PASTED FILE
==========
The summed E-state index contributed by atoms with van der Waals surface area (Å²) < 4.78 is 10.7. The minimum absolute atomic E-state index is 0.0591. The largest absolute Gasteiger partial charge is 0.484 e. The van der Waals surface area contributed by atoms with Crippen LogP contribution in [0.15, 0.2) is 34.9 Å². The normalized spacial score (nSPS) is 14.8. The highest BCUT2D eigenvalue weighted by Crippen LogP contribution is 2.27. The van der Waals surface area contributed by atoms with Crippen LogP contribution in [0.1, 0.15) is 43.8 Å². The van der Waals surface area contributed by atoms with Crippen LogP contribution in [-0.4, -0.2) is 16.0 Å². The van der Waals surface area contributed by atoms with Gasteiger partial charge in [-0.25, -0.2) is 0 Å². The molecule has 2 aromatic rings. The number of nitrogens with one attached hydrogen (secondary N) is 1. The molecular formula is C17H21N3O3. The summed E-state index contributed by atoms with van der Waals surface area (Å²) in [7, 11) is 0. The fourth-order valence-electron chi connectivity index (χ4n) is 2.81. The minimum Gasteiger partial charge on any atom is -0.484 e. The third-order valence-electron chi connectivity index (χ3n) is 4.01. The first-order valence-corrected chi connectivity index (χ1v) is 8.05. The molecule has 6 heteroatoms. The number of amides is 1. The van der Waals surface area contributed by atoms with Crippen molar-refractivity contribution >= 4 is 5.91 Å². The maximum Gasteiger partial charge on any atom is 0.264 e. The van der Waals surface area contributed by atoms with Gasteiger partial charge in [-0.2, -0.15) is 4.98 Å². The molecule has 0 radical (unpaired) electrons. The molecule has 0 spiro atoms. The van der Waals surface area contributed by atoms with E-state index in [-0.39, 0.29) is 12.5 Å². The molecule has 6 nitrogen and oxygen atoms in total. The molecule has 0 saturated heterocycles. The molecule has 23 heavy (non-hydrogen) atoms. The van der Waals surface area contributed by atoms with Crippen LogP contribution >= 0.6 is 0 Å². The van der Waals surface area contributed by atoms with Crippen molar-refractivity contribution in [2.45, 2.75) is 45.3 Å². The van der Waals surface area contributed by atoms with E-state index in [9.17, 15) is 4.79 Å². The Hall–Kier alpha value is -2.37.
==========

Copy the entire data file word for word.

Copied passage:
The summed E-state index contributed by atoms with van der Waals surface area (Å²) < 4.78 is 10.7. The minimum absolute atomic E-state index is 0.0591. The largest absolute Gasteiger partial charge is 0.484 e. The van der Waals surface area contributed by atoms with Crippen LogP contribution in [0.15, 0.2) is 34.9 Å². The normalized spacial score (nSPS) is 14.8. The highest BCUT2D eigenvalue weighted by Crippen LogP contribution is 2.27. The van der Waals surface area contributed by atoms with Crippen LogP contribution in [0.1, 0.15) is 43.8 Å². The van der Waals surface area contributed by atoms with Crippen LogP contribution in [-0.4, -0.2) is 16.0 Å². The van der Waals surface area contributed by atoms with Gasteiger partial charge in [-0.25, -0.2) is 0 Å². The molecule has 2 aromatic rings. The number of nitrogens with one attached hydrogen (secondary N) is 1. The molecular formula is C17H21N3O3. The summed E-state index contributed by atoms with van der Waals surface area (Å²) in [7, 11) is 0. The fourth-order valence-electron chi connectivity index (χ4n) is 2.81. The minimum Gasteiger partial charge on any atom is -0.484 e. The third-order valence-electron chi connectivity index (χ3n) is 4.01. The first-order valence-corrected chi connectivity index (χ1v) is 8.05. The molecule has 6 heteroatoms. The number of amides is 1. The van der Waals surface area contributed by atoms with Crippen molar-refractivity contribution >= 4 is 5.91 Å². The maximum Gasteiger partial charge on any atom is 0.264 e. The van der Waals surface area contributed by atoms with Gasteiger partial charge in [-0.2, -0.15) is 4.98 Å². The molecule has 0 radical (unpaired) electrons. The molecule has 0 spiro atoms. The van der Waals surface area contributed by atoms with E-state index in [-0.39, 0.29) is 12.5 Å². The molecule has 6 nitrogen and oxygen atoms in total. The molecule has 0 saturated heterocycles. The molecule has 23 heavy (non-hydrogen) atoms. The van der Waals surface area contributed by atoms with Crippen LogP contribution >= 0.6 is 0 Å². The van der Waals surface area contributed by atoms with Crippen molar-refractivity contribution in [2.45, 2.75) is 45.3 Å². The van der Waals surface area contributed by atoms with E-state index in [9.17, 15) is 4.79 Å². The Hall–Kier alpha value is -2.37.